Designer Cynthia Spence used her clients’ diverse background and their love for all things handmade to create a Cupertino home that’s both personal and worldly. Here, she reveals how she achieved that with this project.
This is a new home, but it has a patina. I added rustic ceiling beams for a handcrafted feeling reminiscent of traditional New Mexican buildings. It’s perfect because the wife craves anything that has a handmade look, and she spent part of her young life there. Those beams add a big dose of the hand-hewn to this new house.
How else did you weave the cultural backgrounds of the clients into the design? Inspired by the husband’s Indian background, we layered colorful, vintage textiles throughout the rooms. In the living room, the pillows on the sofa are made from those fabrics, and we used a Central Asian rug to make a pair of poufs. The custom console is another good example. I looked at images of carved doors from both India and New Mexico for inspiration and used similar details in the design of this piece, as well as the doors to the master suite.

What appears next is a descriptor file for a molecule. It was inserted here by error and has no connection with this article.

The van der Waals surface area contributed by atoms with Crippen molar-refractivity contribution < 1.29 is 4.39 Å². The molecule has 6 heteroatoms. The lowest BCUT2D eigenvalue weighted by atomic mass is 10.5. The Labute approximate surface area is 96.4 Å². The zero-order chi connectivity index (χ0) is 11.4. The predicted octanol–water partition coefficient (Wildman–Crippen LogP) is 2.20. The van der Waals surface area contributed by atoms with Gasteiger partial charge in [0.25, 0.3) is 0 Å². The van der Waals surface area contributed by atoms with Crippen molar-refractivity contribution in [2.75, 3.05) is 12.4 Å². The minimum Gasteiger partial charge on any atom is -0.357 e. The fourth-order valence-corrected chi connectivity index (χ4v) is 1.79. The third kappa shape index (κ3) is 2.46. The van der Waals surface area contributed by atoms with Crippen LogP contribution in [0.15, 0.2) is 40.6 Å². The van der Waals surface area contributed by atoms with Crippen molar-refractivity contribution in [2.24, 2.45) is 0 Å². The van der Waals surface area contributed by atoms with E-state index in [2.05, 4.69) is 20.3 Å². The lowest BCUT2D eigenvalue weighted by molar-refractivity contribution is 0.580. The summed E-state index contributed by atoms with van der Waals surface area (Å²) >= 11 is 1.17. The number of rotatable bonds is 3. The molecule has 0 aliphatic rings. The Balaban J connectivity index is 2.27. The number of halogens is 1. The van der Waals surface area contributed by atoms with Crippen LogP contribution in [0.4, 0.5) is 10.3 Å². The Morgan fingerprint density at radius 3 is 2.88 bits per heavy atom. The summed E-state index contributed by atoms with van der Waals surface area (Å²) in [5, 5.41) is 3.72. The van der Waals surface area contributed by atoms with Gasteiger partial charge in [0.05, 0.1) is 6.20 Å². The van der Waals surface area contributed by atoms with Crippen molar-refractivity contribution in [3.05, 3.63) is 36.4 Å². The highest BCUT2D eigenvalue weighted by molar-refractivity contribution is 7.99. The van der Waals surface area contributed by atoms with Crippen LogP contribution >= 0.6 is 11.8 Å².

How did you strike the perfect balance between rustic and refined? I love the way old and new work together here. For instance, I put a pair of antique red Indian chests in the open space under the modern metal-and-glass staircase. I placed them on metal bases, and the shared material helps tie the two elements together. In this home, the mash-up of cultures and periods makes for a one-of-a-kind experience.
PHOTOS: HEADSHOT, KATHERINE MACDONALD; VIGNETTE, DREW KELLY
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